Source: Christian Today
Millions of Americans experienced an unusually warm Christmas this year, with temperature even reaching 70 degrees Fahrenheit along the East Coast, due to the El Niño phenomenon.
For those living in the South and Midwest, meanwhile, El Niño caused a deadly storm that brought near-record flooding, claiming the lives of more than 30 people and rendering thousands homeless during the holidays.
The worst, however, is still to come, according to forecasts from the National Aeronautics and Space Administration (NASA). The space agency has warned that the most destructive El Niño may be experienced around the world this year, and millions may face hunger, water shortages due to droughts and diseases that come with the warm temperature.
NASA’s Jet Propulsion Laboratory, which measures sea surface heights, generated a new satellite image last Dec. 27 which, according to the space agency, “bears a striking resemblance to one from December 1997.”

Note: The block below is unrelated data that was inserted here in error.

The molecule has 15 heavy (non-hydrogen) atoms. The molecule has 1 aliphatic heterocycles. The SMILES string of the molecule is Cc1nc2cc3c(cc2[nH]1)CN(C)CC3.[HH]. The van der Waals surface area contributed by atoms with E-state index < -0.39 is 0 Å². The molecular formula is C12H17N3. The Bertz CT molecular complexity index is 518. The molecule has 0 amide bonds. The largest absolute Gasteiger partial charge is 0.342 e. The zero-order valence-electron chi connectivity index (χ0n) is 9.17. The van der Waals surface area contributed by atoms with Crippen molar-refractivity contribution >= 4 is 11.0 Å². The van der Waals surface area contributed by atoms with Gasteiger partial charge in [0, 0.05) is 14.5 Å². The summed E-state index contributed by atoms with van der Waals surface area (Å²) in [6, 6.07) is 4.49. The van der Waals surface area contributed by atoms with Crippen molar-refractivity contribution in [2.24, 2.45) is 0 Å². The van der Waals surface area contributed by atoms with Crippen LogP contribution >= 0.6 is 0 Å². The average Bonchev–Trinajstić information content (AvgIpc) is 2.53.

It may be recalled that during this period, Australia experienced deadly heatwaves, parts of Indonesia were devastated because of forest fires, and Peru and California were severely flooded due to record rainfall—all caused by the worst El Niño on record.
The devastating weather conditions caused some 23,000 deaths between 1997 and 1998, according to estimates made by NBC News.
Aid agency Oxfam International warned that the same extreme conditions may be experienced this year in different parts of the world due to the predicted intense El Niño.
“The El Niño weather system could leave tens of millions of people facing hunger, water shortages and disease [this] year if early action isn’t taken to prepare vulnerable people from its effects,” the agency said in a press release, as quoted by the USA Today.
Matt Sitkowski, a coordinating weather producer at The Weather Channel, meanwhile warned of destructive storms affecting California this year due to El Niño.
“The fear is some of these storms come and you get too much at once, which could lead to flooding concerns,” Sitkowski told USA Today. “It doesn’t take much in parts of California.”